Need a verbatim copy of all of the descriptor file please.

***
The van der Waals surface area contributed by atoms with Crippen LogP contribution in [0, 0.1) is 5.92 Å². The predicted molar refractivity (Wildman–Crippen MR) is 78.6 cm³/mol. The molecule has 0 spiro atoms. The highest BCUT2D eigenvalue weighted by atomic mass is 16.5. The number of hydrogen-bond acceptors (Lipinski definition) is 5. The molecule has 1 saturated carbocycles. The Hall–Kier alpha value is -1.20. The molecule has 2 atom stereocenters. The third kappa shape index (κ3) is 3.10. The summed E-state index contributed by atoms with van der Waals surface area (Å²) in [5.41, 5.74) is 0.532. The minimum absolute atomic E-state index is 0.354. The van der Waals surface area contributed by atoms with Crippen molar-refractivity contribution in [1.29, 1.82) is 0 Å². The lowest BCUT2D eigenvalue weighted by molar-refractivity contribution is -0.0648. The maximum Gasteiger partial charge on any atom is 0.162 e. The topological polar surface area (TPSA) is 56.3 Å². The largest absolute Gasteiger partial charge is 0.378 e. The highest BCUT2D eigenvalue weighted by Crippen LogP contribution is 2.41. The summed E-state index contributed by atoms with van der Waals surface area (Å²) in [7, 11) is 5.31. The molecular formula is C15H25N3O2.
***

The van der Waals surface area contributed by atoms with Crippen LogP contribution in [0, 0.1) is 5.92 Å². The predicted molar refractivity (Wildman–Crippen MR) is 78.6 cm³/mol. The molecule has 0 spiro atoms. The highest BCUT2D eigenvalue weighted by atomic mass is 16.5. The number of hydrogen-bond acceptors (Lipinski definition) is 5. The molecule has 1 saturated carbocycles. The Hall–Kier alpha value is -1.20. The molecule has 2 atom stereocenters. The third kappa shape index (κ3) is 3.10. The summed E-state index contributed by atoms with van der Waals surface area (Å²) in [5.41, 5.74) is 0.532. The minimum absolute atomic E-state index is 0.354. The van der Waals surface area contributed by atoms with Crippen molar-refractivity contribution in [1.29, 1.82) is 0 Å². The lowest BCUT2D eigenvalue weighted by molar-refractivity contribution is -0.0648. The maximum Gasteiger partial charge on any atom is 0.162 e. The topological polar surface area (TPSA) is 56.3 Å². The largest absolute Gasteiger partial charge is 0.378 e. The highest BCUT2D eigenvalue weighted by Crippen LogP contribution is 2.41. The summed E-state index contributed by atoms with van der Waals surface area (Å²) in [7, 11) is 5.31. The molecular formula is C15H25N3O2.